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English   75 years Neoplan
16.04.2010 von admin

The war years and economic recovery

Gottlob Auwärter jr. has 45 employees on his books when war breaks out in 1939. They are in the business of manufacturing omnibuses with wood-frame bodies and metal panelling. But now half the workforce is drafted into Germany's armed forces. Gottlob Auwärter jr. is instructed to direct the efforts of his remaining workforce into the construction of what were commonly termed 'Panjewagen', carts drawn by the Panje breed of horse, destined for use by the army. In 1942 his business is shut down and Gottlob Auwärter jr. and the journeymen are moved to near-by Echterdingen airport, where they are detailed for aircraft repair work. In 1944 he returns to his workshop where he and his brother Otto and three remaining journeymen convert vehicles to run on wood-gas. Bombing raids are frequent but the workshop survives largely unscathed, and after Germany capitulates Gottlob Auwärter jr. can press ahead with his efforts to get his company up and running again as speedily as possible.

One of the first buses made by Auwarter with a wooden chassis on Opel Blitz base with 75 hp engine.

Despite all his endeavours and tenacity, it is no easy matter to get the company off the ground this second time: money and materials are both in short supply. The bills for the last shipment of carts to the German armed forces are unpaid and are going to remain so. The Allied troops now in occupation in this part of Germany requisition every vehicle they can find, again with little thought of reimbursing the owners. Six buses are all that Gottlob Auwärter jr. can manage to hold back from the requisitioning French troops. This tiny fleet is the nucleus he rescues in order to rebuild his company. Gottlob Auwärter jr. starts off by repairing used vehicles, but very soon he is concentrating on the production of buses: from the early nineteen-fifties onward people in Germany begin to travel around again and the demand for buses and coaches is increasing by leaps and bounds. Competing with some 80 other bus manufacturers in Germany, all looking to win customers' favour at this time, Gottlob Auwärter jr. succeeds primarily on account of his ability to develop technologically advanced designs of his own.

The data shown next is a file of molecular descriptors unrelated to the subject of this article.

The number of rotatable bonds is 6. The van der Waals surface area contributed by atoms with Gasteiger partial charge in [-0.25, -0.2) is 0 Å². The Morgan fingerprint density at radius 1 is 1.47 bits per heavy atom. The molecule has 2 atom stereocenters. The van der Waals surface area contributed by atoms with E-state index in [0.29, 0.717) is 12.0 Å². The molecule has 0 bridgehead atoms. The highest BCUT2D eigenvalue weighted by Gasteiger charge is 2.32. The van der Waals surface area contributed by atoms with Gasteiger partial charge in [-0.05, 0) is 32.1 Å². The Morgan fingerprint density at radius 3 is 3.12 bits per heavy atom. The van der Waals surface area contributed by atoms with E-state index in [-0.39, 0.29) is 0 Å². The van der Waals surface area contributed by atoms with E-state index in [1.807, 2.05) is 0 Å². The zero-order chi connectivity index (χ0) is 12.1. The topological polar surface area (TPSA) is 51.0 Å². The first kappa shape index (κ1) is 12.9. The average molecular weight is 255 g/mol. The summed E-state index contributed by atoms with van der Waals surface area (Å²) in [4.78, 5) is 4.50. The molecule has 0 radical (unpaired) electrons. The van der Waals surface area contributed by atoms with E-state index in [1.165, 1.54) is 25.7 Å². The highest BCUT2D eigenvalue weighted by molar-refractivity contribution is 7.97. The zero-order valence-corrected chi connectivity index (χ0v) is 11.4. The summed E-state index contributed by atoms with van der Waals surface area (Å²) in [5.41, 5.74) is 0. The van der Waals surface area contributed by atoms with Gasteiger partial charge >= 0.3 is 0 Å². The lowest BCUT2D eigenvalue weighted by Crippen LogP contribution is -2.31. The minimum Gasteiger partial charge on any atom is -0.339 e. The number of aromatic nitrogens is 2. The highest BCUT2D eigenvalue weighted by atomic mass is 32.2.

He turns his back on the wood-and-steel bodies then typical of bus design and opts instead for a strong all-steel construction – a radically new departure in bus design at that time. To save weight, Gottlob Auwärter jr. uses light-alloy sheeting on the newly developed steel framing. Large windows carried through the curvature at the edge of the roof are a characteristic of his bus designs, a feature repeated again at the front and rear of the buses. Rubber buffers between chassis and body make the ride all the more comfortable for the passengers. The buffers isolate the body from the twisting action of the frame and the vibrations of the heavy diesel engine.

Krupp-South works L 50 of 1949 with bodywork of Auwärter

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